“It was an apt co-incidence that the Chinese government’s contract with the Flying Tigers had to be terminated on the 4th of July in 1942. After all, the tigers had been flying high and low – independently – against the Japanese for seven months straight. Not only for money, but so that China could remain free and unopressed.”
See for yourself if history is worth playing by watching the “Termination” gameplay trailer for Flying Tigers: Shadows Over China (“FTSOC”), the epic air-combat action game available now on Steam which is based on the historical events of America’s secret volunteer squadrons that defended China in World War 2.
Published and developed by ACE MADDOX, FTSOC was created in Steam’s Early Access program which allowed the dev team to gather ongoing feedback from the game’s community while iterating, improving and adding new content and features to the game on a near-monthly basis for over a year and a half until it was released on May 29, 2017 (post-release development still ongoing).
- Officially called the 1st American Volunteer Group (the “AVG”), the Flying Tigers were flying mercenaries contracted by the Chinese government under President Roosevelt’s “Secret Executive Order”.
- Assuming fake identities, AVG recruits had to travel by ship half-way around the world to get to Rangoon, Burma. One pilot made the trip undercover with a specially-made passport indicating he was a missionary. Others posed as plantation managers, cowboys and even circus performers!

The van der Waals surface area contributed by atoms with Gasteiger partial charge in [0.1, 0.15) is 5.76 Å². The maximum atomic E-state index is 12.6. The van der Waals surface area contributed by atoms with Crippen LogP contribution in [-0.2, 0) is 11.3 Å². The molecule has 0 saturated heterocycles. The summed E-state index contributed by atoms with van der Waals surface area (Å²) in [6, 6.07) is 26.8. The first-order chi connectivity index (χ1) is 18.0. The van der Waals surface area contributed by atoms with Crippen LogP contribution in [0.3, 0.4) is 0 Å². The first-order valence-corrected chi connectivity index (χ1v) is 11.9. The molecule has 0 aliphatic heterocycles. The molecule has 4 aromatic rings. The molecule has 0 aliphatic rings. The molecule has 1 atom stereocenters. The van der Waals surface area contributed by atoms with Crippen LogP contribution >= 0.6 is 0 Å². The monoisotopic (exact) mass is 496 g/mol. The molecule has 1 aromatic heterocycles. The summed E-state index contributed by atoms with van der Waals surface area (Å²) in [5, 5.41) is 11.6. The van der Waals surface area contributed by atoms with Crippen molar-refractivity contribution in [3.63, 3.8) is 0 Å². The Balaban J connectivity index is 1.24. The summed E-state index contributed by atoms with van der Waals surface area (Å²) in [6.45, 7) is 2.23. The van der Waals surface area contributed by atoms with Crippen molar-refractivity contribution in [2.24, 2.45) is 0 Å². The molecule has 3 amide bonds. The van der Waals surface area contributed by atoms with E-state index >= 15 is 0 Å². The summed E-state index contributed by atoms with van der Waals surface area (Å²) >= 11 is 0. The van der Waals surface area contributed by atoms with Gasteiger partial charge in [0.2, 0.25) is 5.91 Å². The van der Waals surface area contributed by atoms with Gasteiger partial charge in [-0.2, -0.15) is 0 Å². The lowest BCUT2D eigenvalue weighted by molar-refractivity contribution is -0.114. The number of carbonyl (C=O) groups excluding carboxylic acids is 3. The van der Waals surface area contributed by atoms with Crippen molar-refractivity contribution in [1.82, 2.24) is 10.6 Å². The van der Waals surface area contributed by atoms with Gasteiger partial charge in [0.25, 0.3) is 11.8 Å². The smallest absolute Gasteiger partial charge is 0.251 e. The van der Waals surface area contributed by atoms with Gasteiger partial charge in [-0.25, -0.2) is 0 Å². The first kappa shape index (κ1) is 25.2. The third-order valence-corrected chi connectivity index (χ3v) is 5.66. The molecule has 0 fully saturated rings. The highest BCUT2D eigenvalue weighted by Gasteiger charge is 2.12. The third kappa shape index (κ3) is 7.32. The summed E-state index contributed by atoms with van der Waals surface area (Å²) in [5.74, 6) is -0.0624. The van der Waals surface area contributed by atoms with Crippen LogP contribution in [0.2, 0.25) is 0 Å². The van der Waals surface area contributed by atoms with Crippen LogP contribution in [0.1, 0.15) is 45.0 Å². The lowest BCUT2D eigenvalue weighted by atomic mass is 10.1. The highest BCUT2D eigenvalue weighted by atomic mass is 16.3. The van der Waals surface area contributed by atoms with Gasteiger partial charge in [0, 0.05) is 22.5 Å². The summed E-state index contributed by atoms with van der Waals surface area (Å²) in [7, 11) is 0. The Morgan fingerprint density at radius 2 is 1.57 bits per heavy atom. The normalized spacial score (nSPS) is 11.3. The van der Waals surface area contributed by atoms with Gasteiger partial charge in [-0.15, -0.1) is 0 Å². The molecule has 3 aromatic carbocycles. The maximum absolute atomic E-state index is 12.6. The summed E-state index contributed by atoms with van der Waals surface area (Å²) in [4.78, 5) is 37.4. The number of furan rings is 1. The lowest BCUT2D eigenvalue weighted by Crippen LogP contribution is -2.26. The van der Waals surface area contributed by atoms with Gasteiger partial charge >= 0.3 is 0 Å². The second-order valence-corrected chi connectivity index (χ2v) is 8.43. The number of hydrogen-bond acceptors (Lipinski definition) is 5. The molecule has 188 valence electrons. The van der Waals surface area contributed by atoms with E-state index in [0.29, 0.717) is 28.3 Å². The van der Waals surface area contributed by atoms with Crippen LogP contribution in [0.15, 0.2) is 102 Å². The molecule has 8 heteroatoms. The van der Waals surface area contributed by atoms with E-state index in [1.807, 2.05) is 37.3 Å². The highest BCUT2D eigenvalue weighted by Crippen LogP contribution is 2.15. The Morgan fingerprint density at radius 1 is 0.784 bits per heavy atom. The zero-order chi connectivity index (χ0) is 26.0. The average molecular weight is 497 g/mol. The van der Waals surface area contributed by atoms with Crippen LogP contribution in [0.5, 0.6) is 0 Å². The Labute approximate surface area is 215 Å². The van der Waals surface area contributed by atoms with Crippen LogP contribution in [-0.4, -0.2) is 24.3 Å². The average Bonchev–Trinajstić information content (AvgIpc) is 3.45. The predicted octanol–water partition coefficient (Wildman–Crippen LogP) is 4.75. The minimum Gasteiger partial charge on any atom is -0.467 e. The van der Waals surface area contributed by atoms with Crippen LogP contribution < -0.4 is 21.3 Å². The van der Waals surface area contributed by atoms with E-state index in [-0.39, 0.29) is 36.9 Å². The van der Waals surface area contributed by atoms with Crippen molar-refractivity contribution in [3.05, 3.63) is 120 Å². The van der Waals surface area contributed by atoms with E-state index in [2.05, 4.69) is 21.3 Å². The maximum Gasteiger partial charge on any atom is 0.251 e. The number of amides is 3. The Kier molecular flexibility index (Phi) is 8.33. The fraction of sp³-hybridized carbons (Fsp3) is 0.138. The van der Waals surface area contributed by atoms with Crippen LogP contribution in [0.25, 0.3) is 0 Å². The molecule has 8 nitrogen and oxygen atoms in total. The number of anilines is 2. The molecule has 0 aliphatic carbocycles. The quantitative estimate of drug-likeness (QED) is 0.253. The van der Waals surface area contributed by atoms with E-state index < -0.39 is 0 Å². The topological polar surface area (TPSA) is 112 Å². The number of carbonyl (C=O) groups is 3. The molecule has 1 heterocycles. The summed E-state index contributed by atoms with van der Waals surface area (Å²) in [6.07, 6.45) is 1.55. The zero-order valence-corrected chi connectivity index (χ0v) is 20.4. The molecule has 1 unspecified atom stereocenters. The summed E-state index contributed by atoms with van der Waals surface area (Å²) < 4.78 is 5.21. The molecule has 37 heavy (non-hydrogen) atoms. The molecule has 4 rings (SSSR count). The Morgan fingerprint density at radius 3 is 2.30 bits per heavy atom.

- China paid AVG fighter pilots a $500 bounty for each Japanese aircraft shot down. In addition, the monthly renumeration was $675 for flight leaders, $600 for pilot officers, and about $250 for ground-crew staff (at the time, about $600 bought a factory-new Ford V-8).
- The Flying Tigers insignia patch was designed by two Disney artists – Roy Williams and Henry Porter – together they worked up a painting of a Bengal cat leaping out of a V-for-victory sign.
- The AVG and the Chinese were financed and organised by White House lobbyists and advisors using shadow companies and laundered money to shield the Roosevelt Administration from violating any neutrality acts.
- As per Roosevelt’s “Secret Executive Order”, all Flying Tigers “volunteers” had to resign from the military and become civilians. If captured, they risked being executed as spies by the Japanese.
- A total of 311 “volunteers” formed the AVG. Some fought as pilots while others served in ground support roles such as mechanics, doctors, clerks and nurses.
- Starting out with only 99 P-40 fighters, the Flying Tigers racked up an amazing combat record in just about seven months. Their tenure collectively destroyed 297 enemy aircraft in Burma, Thailand and China.
- Rugged construction allowed the P-40s to withstand steep dives as the Tigers swooped down on the Japanese from high above using “hit and run” tactics invented by their daring flight instructor, Claire Lee Chennault. This caused Japanese fighter pilots to view the Flying Tigers with bittersweet respect. They thought the Tigers didn’t fight fair.
- On the 4th of July 1942, the American Volunteer Group aka the Flying Tigers were disbanded as the Chinese contract expired and the onslaught of World War 2 made further non-official (covert) operations politically difficult.
- After July 4, the U.S. Army 23rd Fighter Group took over the AVG P-40s but only five tiger pilots accepted induction. For morale and propaganda, the Flying Tigers name was retained for the 23rd pilots.
- After the AVG were disbanded, the U.S. refused to recognize the Flying Tigers. That position remained unchanged until 1991 when the “honorably discharged” Tigers officially became WW2 veterans.
Get more information about the game at the official Flying Tigers: Shadows Over China website.